Definition: Nouns are often preceded by the words “the”, “a”, or “an”. These words are called “determiners”. They indicate the kind of reference which the noun has. The determiner “the” is known as the “definite article”. It is used before both singular and plural nouns. The determiner “a” (or “an”, when the following noun begins with a vowel) is the “indefinite article”. It is used when the noun is singular. Determiners are used in front of nouns to indicate whether you are referring to something specific or something of a particular type.
You use a “specific determiner” when people know exactly which thing(s) or person/people you are talking about.
The specific determiners are:
The definite article : the
Demonstratives : this, that, these, those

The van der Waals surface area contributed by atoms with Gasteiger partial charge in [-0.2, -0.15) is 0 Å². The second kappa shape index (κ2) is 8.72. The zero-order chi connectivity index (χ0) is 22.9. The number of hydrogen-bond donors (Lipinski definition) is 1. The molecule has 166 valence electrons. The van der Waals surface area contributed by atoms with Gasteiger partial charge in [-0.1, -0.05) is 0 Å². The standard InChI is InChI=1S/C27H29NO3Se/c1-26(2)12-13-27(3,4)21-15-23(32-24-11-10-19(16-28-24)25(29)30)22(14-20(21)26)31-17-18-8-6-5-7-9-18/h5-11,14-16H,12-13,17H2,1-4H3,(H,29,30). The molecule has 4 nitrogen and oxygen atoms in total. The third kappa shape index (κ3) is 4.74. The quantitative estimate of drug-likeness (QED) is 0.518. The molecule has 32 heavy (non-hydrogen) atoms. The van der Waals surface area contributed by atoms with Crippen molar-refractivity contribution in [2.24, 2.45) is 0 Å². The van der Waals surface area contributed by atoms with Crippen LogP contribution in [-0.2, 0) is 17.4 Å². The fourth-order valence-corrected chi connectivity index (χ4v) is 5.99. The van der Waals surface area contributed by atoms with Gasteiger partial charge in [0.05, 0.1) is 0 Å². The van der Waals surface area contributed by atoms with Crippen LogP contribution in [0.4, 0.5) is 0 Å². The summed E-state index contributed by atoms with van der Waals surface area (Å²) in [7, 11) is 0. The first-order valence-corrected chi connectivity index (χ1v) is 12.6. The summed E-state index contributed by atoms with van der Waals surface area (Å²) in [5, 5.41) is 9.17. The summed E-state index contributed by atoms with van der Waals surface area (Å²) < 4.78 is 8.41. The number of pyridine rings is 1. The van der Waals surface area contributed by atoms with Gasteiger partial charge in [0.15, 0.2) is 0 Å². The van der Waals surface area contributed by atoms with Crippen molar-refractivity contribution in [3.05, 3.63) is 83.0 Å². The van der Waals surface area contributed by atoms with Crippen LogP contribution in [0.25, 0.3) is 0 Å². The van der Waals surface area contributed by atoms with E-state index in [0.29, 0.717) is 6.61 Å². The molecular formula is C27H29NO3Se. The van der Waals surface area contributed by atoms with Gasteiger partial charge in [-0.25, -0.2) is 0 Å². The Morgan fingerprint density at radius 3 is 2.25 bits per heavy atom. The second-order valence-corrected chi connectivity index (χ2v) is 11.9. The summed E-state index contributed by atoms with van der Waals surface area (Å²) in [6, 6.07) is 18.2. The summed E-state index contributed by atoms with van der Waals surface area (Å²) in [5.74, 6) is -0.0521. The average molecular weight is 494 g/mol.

Possessives : my, your, his, her, its, our, their
The dog barked at the boy.
These apples are rotten.
Their bus was late.
You use “general determiners” to talk about people or things without saying exactly who or what they are.
The general determiners are: the indefinite articles : a, an
a few, a little, all, another, any both, each, either, enough, every few, fewer, less, little, many, more, most, much, neither, no, other, several, some.
A man sat under an umbrella.
Have you got any English books that I could have?
There is enough food to feed everyone.